I wish I could say the marriage I described above turned out well. Honestly, I don’t know what happened. I lost track of the wife and can only hope she is well. If you are struggling in a relationship with a spouse, child, family member, friend or boss please get help. Ask the Lord to give you strength to resist the temptation to use your words to punish this person through gossip, but don’t be dishonest. If you choose a wise and godly confidant, he or she will help you to see anything amiss in your own heart — hopefully only after you have been compassionately heard and comforted.

I pray you have that person or two in your life. Whether you do or don’t, there’s a throne of grace you can run to for mercy and help. And the Person sitting there is eager to help you.


6 thoughts on “Honesty Without Gossip?

  1. Sheree, this is excellent. I am learning this exact lesson in class this week. After learning about spousal abuse, many times just verbally, and the way that husbands justify their actions by saying that their abusing their wives is the wife’s fault because she was supposed to ‘submit’ to him is just horrifying. Many Christian men have the mistaken idea that since their wives are supposed to submit to them, that that gives them a right to bully them around, according to the Scriptures. We learned that even men who are pastors are guilty of doing this. I am aware that women can manipulate men as well, but it is usually the man who does it under the guise of ‘wives submit to your own husbands’ ( a verse that is taken out of context to justify bullying). And when the husband is a pastor, or has a high rank in the church, it makes it even harder for the wife to report it, because now she also has to risk her husband’s reputation. God have mercy on all of us! Susan

    • Thanks for your comment. Yes, it’s doubly hard when the abusing person is supposed to be trustworthy. When the shepherd, the one who is supposed to care for and protect the sheep, hurts them it’s disorienting in a unique way. I’m grateful (and jealous!…ha) that you are getting this wondering training, Susan. What a blessing to be sitting under this teaching. I pray the Lord uses you to help many!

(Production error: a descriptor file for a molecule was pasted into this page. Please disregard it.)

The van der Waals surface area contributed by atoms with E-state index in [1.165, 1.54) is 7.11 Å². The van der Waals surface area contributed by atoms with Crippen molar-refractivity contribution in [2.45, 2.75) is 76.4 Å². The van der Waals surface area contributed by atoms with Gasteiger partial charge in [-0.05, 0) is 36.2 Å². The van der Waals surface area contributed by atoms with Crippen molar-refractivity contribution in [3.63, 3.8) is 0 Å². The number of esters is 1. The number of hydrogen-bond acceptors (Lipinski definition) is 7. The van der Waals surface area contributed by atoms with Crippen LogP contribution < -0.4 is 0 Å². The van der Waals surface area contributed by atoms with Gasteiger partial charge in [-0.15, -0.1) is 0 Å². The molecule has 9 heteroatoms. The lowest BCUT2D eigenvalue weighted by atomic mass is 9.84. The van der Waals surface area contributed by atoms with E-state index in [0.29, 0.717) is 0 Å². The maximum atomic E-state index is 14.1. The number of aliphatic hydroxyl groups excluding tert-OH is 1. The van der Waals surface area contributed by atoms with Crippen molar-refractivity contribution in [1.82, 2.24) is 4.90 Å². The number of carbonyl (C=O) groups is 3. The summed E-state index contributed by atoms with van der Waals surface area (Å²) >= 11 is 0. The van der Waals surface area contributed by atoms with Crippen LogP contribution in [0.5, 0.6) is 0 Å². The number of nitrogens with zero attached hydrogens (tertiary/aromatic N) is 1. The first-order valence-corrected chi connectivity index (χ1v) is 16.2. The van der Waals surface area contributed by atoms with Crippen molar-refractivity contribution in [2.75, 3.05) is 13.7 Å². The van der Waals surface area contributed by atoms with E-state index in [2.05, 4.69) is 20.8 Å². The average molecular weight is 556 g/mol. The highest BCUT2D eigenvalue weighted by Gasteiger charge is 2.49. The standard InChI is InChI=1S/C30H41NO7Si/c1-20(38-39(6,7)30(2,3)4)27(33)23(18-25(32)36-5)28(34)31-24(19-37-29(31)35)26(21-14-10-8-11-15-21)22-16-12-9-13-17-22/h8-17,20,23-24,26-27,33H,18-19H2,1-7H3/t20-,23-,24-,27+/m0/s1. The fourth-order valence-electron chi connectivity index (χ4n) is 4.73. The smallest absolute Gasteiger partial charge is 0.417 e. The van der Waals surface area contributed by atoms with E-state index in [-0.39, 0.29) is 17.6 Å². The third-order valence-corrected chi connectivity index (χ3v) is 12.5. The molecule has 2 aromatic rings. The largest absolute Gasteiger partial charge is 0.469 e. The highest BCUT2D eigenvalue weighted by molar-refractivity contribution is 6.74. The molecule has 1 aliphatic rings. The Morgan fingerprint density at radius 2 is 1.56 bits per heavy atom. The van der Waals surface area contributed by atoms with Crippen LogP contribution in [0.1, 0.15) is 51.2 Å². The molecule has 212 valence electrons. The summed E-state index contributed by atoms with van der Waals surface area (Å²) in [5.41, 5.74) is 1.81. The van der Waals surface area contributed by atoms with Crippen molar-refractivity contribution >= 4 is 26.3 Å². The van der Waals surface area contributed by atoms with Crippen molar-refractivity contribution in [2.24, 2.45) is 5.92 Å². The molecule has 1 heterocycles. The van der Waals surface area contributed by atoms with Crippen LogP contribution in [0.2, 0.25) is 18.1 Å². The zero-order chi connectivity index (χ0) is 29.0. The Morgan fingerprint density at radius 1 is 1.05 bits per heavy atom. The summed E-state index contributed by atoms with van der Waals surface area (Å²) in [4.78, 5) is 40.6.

2. Sheree
    I am so glad you shared this about biblical fellowship and friendship. The line between of gossiping and helping can get blurred at times, yet we need to be able to come to one another for comfort and prayer. Another aspect of these situations is forgiveness for the ones who are in sin. As we pray for hurting friends, we must guard our hearts against bitterness toward those who are the cause of the pain. We must allow them space to grow and change, if they will, and accept them as healed, if they are. It is too easy to see a child or husband of a friend, and remember prayers spoken for them, and judge them.

    Just a thought.

    • Excellent point, Rose. Thank you for bringing this up. Part of the process of choosing a mature person to open up our hearts with means they must be willing not to take up our offense. While compassion is warranted and needed, becoming bitter at the person who has hurt us isn’t the solution, is it? Christians do change, by God’s grace. If we hang on to past sins on other’s part and hold those sins against them, we are not serving ourselves or others well.

      Thanks again!